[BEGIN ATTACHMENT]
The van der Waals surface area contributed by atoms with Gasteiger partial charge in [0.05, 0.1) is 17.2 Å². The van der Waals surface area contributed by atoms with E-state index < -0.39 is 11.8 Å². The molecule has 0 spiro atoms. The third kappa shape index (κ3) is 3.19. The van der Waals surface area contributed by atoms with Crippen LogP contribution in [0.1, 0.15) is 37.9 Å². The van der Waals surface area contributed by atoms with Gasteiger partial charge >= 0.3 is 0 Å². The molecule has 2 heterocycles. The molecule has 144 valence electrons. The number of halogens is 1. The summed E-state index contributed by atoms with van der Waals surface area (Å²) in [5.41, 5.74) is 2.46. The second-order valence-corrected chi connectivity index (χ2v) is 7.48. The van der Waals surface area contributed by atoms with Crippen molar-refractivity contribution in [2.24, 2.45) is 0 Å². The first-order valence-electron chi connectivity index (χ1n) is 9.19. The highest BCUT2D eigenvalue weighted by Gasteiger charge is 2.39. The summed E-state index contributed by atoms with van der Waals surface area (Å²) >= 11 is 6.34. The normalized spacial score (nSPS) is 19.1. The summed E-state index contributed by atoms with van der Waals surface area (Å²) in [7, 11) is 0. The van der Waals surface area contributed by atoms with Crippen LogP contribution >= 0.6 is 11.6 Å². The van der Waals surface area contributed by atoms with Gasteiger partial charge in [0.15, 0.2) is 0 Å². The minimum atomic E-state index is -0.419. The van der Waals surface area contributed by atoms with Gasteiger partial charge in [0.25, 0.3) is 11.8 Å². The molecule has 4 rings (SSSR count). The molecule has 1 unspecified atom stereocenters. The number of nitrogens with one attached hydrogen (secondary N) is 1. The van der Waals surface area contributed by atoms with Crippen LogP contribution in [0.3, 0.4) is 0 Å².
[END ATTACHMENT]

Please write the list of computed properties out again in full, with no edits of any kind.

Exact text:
The van der Waals surface area contributed by atoms with Gasteiger partial charge in [0.05, 0.1) is 17.2 Å². The van der Waals surface area contributed by atoms with E-state index < -0.39 is 11.8 Å². The molecule has 0 spiro atoms. The third kappa shape index (κ3) is 3.19. The van der Waals surface area contributed by atoms with Crippen LogP contribution in [0.1, 0.15) is 37.9 Å². The van der Waals surface area contributed by atoms with Gasteiger partial charge >= 0.3 is 0 Å². The molecule has 2 heterocycles. The molecule has 144 valence electrons. The number of halogens is 1. The summed E-state index contributed by atoms with van der Waals surface area (Å²) in [5.41, 5.74) is 2.46. The second-order valence-corrected chi connectivity index (χ2v) is 7.48. The van der Waals surface area contributed by atoms with Crippen molar-refractivity contribution in [2.24, 2.45) is 0 Å². The first-order valence-electron chi connectivity index (χ1n) is 9.19. The highest BCUT2D eigenvalue weighted by Gasteiger charge is 2.39. The summed E-state index contributed by atoms with van der Waals surface area (Å²) >= 11 is 6.34. The normalized spacial score (nSPS) is 19.1. The summed E-state index contributed by atoms with van der Waals surface area (Å²) in [7, 11) is 0. The van der Waals surface area contributed by atoms with Crippen LogP contribution >= 0.6 is 11.6 Å². The van der Waals surface area contributed by atoms with Gasteiger partial charge in [0.15, 0.2) is 0 Å². The minimum atomic E-state index is -0.419. The van der Waals surface area contributed by atoms with Gasteiger partial charge in [0.25, 0.3) is 11.8 Å². The molecule has 4 rings (SSSR count). The molecule has 1 unspecified atom stereocenters. The number of nitrogens with one attached hydrogen (secondary N) is 1. The van der Waals surface area contributed by atoms with Crippen LogP contribution in [0.3, 0.4) is 0 Å².